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Secret Sanction    by Brian Haig order for
Secret Sanction
by Brian Haig
Order:  USA  Can
Warner, 2002 (2001)
Hardcover, Paperback, Audio, CD

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* * *   Reviewed by Hilary Williamson

Secret Sanction reminded me of both the movie A Few Good Men and an excellent mystery by Richard Powell, A Shot in the Dark (unfortunately long out of print). Like Tom Cruise in the movie, this book's hero, Sean Drummond, is an irreverent army (JAG Corps) lawyer. The novel shares with Richard Powell's thriller a self-deprecating first person narrative style that is highly entertaining.

Drummond is handed the unenviable task of investigating a supposed massacre of thirty-five Serbs in Bosnia by Green Berets, assigned there to train Kosovar Albanians and build up the Kosovar Liberation Army (KLA). After the Kosovar unit was wiped out, the Special Forces team ambushed a Serb column. When Drummond visits the morgue in Belgrade, he is disturbed to discover that each man in that column was shot in the head.

The American team, now in detention in Italy, have a good (if too well orchestrated story) and the pressure is on for Drummond and his assistants to accept it. His group includes two handpicked attorneys, James Delbert and Lisa Morrow, and the remarkable Specialist Seven Imelda Pepperfield 'who was short and squat, had tough squinty eyes that peered out from a pair of gold wire-rimmed glasses, and who made it clear from the opening shot exactly who was in charge of this legal compound.' Drummond is instantly attracted to Morrow with 'the most sympathetic eyes I ever saw'.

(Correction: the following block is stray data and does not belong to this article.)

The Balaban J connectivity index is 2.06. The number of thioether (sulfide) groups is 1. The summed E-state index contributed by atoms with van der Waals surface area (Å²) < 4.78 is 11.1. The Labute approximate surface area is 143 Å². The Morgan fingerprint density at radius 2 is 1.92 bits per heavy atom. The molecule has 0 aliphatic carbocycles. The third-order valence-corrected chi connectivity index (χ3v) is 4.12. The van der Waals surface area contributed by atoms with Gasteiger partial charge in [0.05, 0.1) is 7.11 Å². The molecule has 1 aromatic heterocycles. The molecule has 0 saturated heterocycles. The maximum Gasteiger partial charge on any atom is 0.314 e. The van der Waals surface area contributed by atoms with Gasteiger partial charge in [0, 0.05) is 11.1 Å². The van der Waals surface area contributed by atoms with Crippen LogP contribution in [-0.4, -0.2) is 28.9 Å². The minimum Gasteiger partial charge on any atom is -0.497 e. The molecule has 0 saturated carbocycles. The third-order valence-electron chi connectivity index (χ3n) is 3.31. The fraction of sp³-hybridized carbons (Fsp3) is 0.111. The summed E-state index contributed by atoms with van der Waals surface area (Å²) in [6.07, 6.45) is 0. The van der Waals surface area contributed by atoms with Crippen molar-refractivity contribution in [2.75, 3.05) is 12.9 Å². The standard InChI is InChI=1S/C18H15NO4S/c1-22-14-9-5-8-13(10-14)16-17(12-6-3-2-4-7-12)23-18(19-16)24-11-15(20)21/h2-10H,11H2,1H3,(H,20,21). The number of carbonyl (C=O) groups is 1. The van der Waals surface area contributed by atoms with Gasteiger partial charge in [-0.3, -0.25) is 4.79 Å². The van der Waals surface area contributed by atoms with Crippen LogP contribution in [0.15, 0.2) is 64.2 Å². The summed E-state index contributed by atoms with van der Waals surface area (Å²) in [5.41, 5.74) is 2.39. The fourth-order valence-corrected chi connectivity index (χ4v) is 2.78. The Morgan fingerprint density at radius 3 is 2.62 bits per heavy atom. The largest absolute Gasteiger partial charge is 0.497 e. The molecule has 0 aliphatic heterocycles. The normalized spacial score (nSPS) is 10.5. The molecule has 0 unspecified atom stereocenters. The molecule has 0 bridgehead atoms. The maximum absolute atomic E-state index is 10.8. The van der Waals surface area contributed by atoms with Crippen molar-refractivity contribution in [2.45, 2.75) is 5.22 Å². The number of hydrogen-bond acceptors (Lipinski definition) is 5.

The team's investigation is run out of Tuzla Air Base and the plot thickens when an irritating investigative reporter is murdered there. The plot unpeels like an onion, revealing cover-ups within cover-ups, a mole in Drummond's group, and manipulation of the investigation from rarefied heights. Our hero finally has to adjust his black and white legal view to accomodate the many shades of gray intrinsic in the complex environment of peacekeepers observing on the fringes of atrocities.

The plot and the setting alone would make Secret Sanction a good thriller. What catapults it to the top of the genre pile is its authoritative insight into army life and humor ... 'Sympathy, the Army likes to say, is found in the dictionary between "shit" and "syphilis," and regarded accordingly.' The author is a most credible witness to this life having lived it himself and served as special assistant to the Chairman of the Joint Chiefs of Staff. I found many of his character's comments on growing up in a military household intriguing, given that the author is also the son of former Secretary of State Alexander Haig.

Sean Drummond completes his investigation and resolves the quandary of its recommendations in his inimitable fashion 'When I meet my maker someday, I'm fairly confident I'll be able to square all this up. I mean I'm a lawyer ... I've defended weaker cases and prevailed.' The story seems set for a sequel, which is just as well - Sean and Imelda are much too entertaining for only one novel.

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